IMF: Serbia has to reduce the number of NPLs

The IMF insists on the National Bank of Serbia (NBS) to be more aggressive in dealing with non-performing loans (NPL), the Blic finds out.

In the course of the implementation of the current standby arrangement, the IMF wants to see a further reduction in the number of NPLs. On the other hand, economy experts warn that the banks in Serbia engaging in a ruthless fight to win over as many clients as possible by lowering their loan approval criteria could result in the growth of NPLs.

According to the latest data collated by the NBS in late August 2016, corporate NPLs had a 20% share in the overall loan portfolio, while the retail ones had a 10.8% share. When it comes to the latter, the loans indexed in Swiss Francs seem to be the biggest problem because their share is 8.4%.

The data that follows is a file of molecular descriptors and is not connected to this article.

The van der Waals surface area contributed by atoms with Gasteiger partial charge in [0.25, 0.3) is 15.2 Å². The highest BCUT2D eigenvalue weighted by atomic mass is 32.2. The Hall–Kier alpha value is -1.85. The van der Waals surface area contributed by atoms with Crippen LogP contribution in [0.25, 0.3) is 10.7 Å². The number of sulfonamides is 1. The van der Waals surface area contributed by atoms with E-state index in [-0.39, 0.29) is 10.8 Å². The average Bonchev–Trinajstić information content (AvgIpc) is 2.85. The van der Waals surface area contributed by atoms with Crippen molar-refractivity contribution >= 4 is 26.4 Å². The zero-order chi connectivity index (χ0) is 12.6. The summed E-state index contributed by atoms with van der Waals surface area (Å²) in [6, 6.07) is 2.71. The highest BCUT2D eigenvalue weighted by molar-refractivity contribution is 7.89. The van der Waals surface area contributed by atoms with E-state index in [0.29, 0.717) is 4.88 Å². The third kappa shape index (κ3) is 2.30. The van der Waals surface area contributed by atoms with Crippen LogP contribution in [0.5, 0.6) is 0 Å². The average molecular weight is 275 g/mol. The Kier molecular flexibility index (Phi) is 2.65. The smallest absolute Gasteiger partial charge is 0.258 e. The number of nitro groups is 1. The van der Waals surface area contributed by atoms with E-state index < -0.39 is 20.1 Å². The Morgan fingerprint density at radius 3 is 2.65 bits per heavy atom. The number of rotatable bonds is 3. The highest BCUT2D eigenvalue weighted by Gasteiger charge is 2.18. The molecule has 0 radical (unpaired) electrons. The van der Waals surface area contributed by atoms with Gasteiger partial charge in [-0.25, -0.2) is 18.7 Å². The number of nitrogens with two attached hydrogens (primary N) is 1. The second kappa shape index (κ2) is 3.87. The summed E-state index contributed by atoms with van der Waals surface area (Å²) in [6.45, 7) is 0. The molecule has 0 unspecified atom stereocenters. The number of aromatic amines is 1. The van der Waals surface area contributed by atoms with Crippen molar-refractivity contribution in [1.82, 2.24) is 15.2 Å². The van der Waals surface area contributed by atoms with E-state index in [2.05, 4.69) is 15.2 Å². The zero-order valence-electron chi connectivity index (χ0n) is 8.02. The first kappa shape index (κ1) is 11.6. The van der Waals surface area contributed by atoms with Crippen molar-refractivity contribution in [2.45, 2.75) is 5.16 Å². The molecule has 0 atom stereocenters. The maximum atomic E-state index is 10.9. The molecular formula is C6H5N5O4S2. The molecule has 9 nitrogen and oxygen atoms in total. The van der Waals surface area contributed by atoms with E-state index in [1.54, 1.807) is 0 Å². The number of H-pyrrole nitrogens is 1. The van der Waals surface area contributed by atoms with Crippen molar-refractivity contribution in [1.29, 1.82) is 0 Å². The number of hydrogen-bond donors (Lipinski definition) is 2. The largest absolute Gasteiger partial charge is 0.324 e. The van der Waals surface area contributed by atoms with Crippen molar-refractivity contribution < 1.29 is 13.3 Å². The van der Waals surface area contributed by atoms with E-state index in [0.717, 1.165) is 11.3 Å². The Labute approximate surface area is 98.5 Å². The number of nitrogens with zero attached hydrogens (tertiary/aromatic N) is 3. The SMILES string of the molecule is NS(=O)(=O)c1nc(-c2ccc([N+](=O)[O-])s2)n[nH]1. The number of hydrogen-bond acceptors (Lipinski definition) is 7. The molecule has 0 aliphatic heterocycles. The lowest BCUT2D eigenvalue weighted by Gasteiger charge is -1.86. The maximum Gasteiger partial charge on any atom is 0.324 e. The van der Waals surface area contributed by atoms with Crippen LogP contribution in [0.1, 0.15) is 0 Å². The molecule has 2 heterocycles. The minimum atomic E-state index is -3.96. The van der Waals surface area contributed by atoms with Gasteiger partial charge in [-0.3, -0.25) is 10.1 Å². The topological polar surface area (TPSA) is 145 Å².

The data collated by the Association of Serbian Banks, shows that 11.2% of borrowers are late in paying their loans. Small business owners top the list with a 15.7% share, followed by companies (13.2%). Retail borrowers are most regular in paying their loans.

According to economy expert Ljubomir Madzar, the more lax conditions for obtaining loans have their good and bad sides.

“The good side is that they could contribute to the revival of our economy, although I can question that too. What often happens is that you have economic growth over a year or two-year-period and after that, when the money is spent, the growth drastically declines. The negative side is that the number of eligible borrowers is getting higher which automatically increases the chances of having more NPLs” – Madzar explains.

He adds that NPLs are a part of much bigger disarray in our economy.

“The state failed to do one of the most urgent tasks and that is to ensure financial discipline, i.e. to force debtors to settle their financial obligations on time and if they failed to do that, to send them to court in order to have a fast and efficient settlement of debt”, he outlines.

(Blic, 14.11.2016)

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